}

    // Every 10:th score, the game adds one ball until you reach 100 =
    // win! (ballNr + (int)(score * 0.1) -> ballNr increases by one
    // every 10:th score
    for (int i = 0; i < ballNr + (int) (score * 0.1); i++) {
        // Score can't pass 100, because then you have won the game
        if (score < 100) {
            ball[i].setYLoc(ball[i].getYLoc() + ball[i].getVel());
        }
    }

    // If any ball is out of bounds (then the score increases by one)
    for (int i = 0; i < n; i++) {
        if (outOfBounds(ball[i])) {
            ball[i] = new Ball();
        }
    }
    repaint();
}

// If the ball is out of the screen
public boolean outOfBounds(Ball ball) {
    if (ball.getYLoc() >= 500) {
        score++;
        return true;
    } else {
        return false;
    }
}

// Updates new balls
public void updateBalls() {
    for (int i = 0; i < n; i++) {
        ball[i] = new Ball();
    }
}
}

class Ball {
// Private variables
private Random r; // Generating random positions and
                    // sizes;
private int size; // Size of the ball
private int vel; // Ball velocity
private int nrOfCol; // Color code (see ballColor-method)
private Color col;
private int xLoc;
private int yLoc;

// Constructor
public Ball() {
    r = new Random();
    size = r.nextInt(40) + 10; // 10px - 50 px
    vel = r.nextInt(6) + 1; // Speed btw 1-5 px/delay
    nrOfCol = r.nextInt(8) + 1; // Specific nr from 1-9
    col = ballColor();
    xLoc = r.nextInt(550);
    yLoc = 0;
}

public Ball(int xPos, int yPos, int size, int vel, Color col) {
    this.xLoc = xPos;
    this.yLoc = yPos;
    this.size = size;
    this.vel = vel;
    this.col = col;
}

// A method to generate different colors of the balls
public Color ballColor() {
    Color col;
    switch (nrOfCol) {
    case 1:
        col = Color.black;
        break;
    case 2:
        col = Color.red;
        break;
    case 3:
        col = Color.green;
        break;
    case 4:
        col = Color.yellow;
        break;
    case 5:
        col = Color.pink;
        break;
    case 6:
        col = Color.magenta;
        break;
    case 7:
        col = Color.white;
        break;
    case 8:
        col = Color.orange;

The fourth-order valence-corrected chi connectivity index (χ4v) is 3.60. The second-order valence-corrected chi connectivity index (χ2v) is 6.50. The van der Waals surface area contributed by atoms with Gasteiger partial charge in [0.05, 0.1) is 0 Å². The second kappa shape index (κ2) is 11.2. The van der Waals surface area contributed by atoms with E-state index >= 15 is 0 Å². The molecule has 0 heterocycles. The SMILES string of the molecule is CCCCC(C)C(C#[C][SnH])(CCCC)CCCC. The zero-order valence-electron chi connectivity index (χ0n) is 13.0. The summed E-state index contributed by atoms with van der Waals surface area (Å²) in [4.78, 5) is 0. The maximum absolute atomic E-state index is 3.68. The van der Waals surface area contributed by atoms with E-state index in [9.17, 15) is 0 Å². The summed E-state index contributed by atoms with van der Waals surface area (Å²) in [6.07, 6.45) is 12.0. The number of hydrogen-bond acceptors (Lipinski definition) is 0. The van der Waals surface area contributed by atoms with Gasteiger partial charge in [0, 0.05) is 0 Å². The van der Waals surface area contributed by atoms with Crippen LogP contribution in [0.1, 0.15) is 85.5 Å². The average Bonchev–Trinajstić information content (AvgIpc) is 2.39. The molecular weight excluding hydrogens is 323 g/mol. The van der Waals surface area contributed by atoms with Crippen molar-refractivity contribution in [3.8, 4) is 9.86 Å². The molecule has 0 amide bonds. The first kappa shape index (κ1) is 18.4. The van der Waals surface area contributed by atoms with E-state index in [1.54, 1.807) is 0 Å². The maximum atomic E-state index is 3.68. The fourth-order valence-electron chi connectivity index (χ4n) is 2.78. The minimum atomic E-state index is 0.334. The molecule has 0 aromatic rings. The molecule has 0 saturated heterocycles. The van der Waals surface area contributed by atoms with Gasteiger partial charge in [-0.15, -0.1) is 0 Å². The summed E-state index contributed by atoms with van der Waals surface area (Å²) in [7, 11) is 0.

break;
    case 9:
        col = Color.blue;
        break;
    default:
        col = Color.black;
        // All colors except cyan as it is the background color
    }
    return col;
}

// Getters & setters

public int getXLoc() {
    return xLoc;
}

public int getYLoc() {
    return yLoc;
}

public void setYLoc(int y) {
    yLoc = y;
}

public int getSize() {
    return size;
}

public int getVel() {
    return vel;
}

public Color getCol() {
    return col;
}
}
share|improve this answer
    
Thanks a lot! It works good even with the whole program although it's a bit slower than as a JFrame application. The reason I'm using JApplet is because my friend and I wants to make a website with small Java games. Are Applets/JApplets the only version that works on websites? Or is it possible to upload a JFrame application on a website with HTML code? :) –  CoderOgden Jun 22 '14 at 14:11
    
"Or is it possible to upload a JFrame application on a website with HTML code?" Launch the frame direct from a link using Java Web Start. Take it from me, applets are a complete PITA and a maintenance nightmare. –  Andrew Thompson Jun 22 '14 at 14:23
    
Ok I will look into that, thanks for the advice! –  CoderOgden Jun 22 '14 at 14:41

Some Points:

Please have a look at Painting in AWT and Swing that describes it in detail.


It's worth reading How paint method works?

Swing programs should override paintComponent() instead of overriding paint(). Although the API allows it, there is generally no reason to override paintBorder() or paintComponents() (and if you do, make sure you know what you're doing!). This factoring makes it easier for programs to override only the portion of the painting which they need to extend.

Sample code:

   JPanel panel = new JPanel() {
        public void paintComponent(Graphics g) {
            super.paintComponent(g);
            // custom painting code goes here
        }
    }
share|improve this answer